Workers unite: How co-ops are helping keep ‘wealth in the community’

When you hear the word co-op, do you think of a grocery store? You will be correct in thinking so, but that’s not all they are.

Cooperatives are worth £40billion in the UK and there are 7,000 of them spanning many sectors.

But many young people don’t know what they are or that they even exist.

Less than 50% of young people could name one, said Rose Marley, CEO of Co-operatives UK, quoting a YouGov poll.  

Rose Marley | Photo credit: M20 photography

She said there are more people in the 50+ age group who know about co-ops than those in their 20s.  

“They think of co-op as grocery stores,” she added.

However, they are a business or organisation owned and controlled by their members and are present in sectors like housing, fashion, banking, sports, politics, and agriculture among others.

The purpose of a co-op is to distribute power, fundamentally.

“People have a say in this business model and the wealth stays in the community,” said Marley.

This business model has been adopted by football clubs, such as Greater Manchester’s FC United, which is fan-led.

In the tech industry, there’s Open Data and – in energy – Cooperative Infrastructure network.

“I want businesses to work together under a cooperative umbrella,” said Marley. They have a “democratic energy”.

There are some co-ops that are more radical than others, such as Unicorn Grocery, a Chorlton-based store. They are a worker co-op, where everyone is paid the same and treated the same.

“I’m sure it puts off some people from applying but because we make it really clear in our recruitment, we never meet them!” said Debbie Clarke, Co-operative Member of Unicorn Grocery.

“For those that do apply, it’s often part of what attracts them. The fact that all the skills and work Unicorn needs to operate are valued the same is quite a beautiful thing, I think, and it’s a really central part of our culture.”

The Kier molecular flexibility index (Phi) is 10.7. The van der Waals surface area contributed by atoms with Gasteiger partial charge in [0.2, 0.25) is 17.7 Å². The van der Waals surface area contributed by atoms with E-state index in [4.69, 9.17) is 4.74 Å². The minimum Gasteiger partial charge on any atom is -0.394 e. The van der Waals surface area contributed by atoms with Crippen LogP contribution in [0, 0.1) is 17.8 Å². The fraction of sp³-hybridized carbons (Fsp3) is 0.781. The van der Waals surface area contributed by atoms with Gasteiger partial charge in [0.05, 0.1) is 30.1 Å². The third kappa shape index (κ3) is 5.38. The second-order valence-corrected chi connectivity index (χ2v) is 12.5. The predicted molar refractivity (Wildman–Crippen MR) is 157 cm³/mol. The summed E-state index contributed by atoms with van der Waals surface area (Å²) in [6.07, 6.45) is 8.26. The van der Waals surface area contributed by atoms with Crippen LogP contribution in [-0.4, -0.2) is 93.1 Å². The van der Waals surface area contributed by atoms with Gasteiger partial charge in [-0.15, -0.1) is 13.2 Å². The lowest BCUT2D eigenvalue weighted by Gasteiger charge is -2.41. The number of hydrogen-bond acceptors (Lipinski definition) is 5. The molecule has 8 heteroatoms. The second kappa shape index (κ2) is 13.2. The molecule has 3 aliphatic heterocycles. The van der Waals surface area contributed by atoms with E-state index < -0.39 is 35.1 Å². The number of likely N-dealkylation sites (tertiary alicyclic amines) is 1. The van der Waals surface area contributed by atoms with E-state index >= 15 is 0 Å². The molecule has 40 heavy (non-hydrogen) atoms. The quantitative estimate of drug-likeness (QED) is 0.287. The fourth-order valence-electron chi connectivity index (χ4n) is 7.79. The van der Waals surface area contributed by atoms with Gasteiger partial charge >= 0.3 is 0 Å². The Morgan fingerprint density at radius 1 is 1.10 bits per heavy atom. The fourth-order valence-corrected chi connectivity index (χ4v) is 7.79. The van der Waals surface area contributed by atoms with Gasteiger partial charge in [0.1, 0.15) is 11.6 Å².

Photo caption: Unicorn Grocery

They earned a gross profit of just over £2million last year and spent most of it on wages and gave away some of it to their solidarity funds and other operating expenses.

They aim to make a small amount of net profit to invest back into the business and pay for things like last year’s refurbishment.

It is commonly believed that a business would want to scale up, but not Unicorn grocery.

“Past a certain size, we think we’d struggle to retain many of the things we hold dear – easy communication, flat structure, shared vision – so instead of wanting to grow ourselves, we are super keen for people to use what we’ve learned to go off and replicate it!” said Clarke.

“To this end, we have a free guide called Grow a Grocery. It’s basically there for people who want to create a better alternative to the supermarket in their community.

“A place where a really wide range of wholesome, tasty food, sourced with care, is sold at affordable prices. A shop owned and run by motivated worker-owners following a shared social and environmental agenda. A friendly, diverse, and welcoming space that acts as a hub in the community.”

Co-ops foster local accountability, says Byrony, a member of Manchester-based Stitched-Up.

Photo credit: Stitched Up Community Benefit Society Ltd.

They began as a co-op and transformed into a community benefit society eventually. It was started by six young women who were fashion or art students.

They shared concerns about how the fashion industry was affecting the environment and degrading workers’ rights.

“We felt powerless in terms of what we can do in this country but wanted to do something positive, practical, and fun,” said Byrony.

They run upcycling, sewing, and other workshops, which are the source of 50% of their income.

“We have members but we exist to benefit the community as a whole. There are no extra benefits for members. We reinvest profit into the community,” she said.

Byrony added that fast fashion is a deeply unsustainable business model and there is only so long we can carry on like this, extracting natural resources, making clothes, and dumping them.

“We are going to run out of resources,” she said. “That model centres around the idea of a CEO at the top who is taking huge amounts of money, while workers and farmers are making poverty wages, if that.

“Coops offer common sense alternative to a hierarchical structure.”

Fast-fashion companies swamp local waste management systems, but co-ops create local accountability, she said.

Coop CEO Marley said this business model is about taking control and that aids mental health as well. It encourages a culture of care for workers and employees.

Unicorn’s Clarke said: “Co-ops are a way of bringing your values to work; really embedding things like democracy and social justice into your working life.

“And they’re a way of really, fully bringing yourself to work as well. They’re places where your voice is not only heard and valued but it’s vital. Your contribution is valued, and you’re genuinely empowered to have an unusual level of control over your working life.”

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